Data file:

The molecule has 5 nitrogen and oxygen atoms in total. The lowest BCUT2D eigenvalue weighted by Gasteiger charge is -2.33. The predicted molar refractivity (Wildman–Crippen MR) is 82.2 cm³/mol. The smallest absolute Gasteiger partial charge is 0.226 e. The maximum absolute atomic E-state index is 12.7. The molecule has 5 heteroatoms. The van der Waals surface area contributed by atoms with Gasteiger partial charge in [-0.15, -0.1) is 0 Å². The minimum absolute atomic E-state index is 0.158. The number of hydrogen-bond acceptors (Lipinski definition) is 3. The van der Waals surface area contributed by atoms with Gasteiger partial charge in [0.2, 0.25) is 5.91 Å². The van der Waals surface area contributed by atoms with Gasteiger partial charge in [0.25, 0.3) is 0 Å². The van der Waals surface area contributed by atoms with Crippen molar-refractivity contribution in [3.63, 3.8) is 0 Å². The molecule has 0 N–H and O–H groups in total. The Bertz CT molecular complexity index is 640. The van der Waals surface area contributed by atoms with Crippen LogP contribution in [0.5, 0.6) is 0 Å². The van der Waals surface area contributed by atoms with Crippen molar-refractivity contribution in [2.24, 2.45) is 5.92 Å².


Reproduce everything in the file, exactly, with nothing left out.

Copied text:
The molecule has 5 nitrogen and oxygen atoms in total. The lowest BCUT2D eigenvalue weighted by Gasteiger charge is -2.33. The predicted molar refractivity (Wildman–Crippen MR) is 82.2 cm³/mol. The smallest absolute Gasteiger partial charge is 0.226 e. The maximum absolute atomic E-state index is 12.7. The molecule has 5 heteroatoms. The van der Waals surface area contributed by atoms with Gasteiger partial charge in [-0.15, -0.1) is 0 Å². The minimum absolute atomic E-state index is 0.158. The number of hydrogen-bond acceptors (Lipinski definition) is 3. The van der Waals surface area contributed by atoms with Gasteiger partial charge in [0.2, 0.25) is 5.91 Å². The van der Waals surface area contributed by atoms with Gasteiger partial charge in [0.25, 0.3) is 0 Å². The van der Waals surface area contributed by atoms with Crippen molar-refractivity contribution in [3.63, 3.8) is 0 Å². The molecule has 0 N–H and O–H groups in total. The Bertz CT molecular complexity index is 640. The van der Waals surface area contributed by atoms with Crippen LogP contribution in [0.5, 0.6) is 0 Å². The van der Waals surface area contributed by atoms with Crippen molar-refractivity contribution in [2.24, 2.45) is 5.92 Å².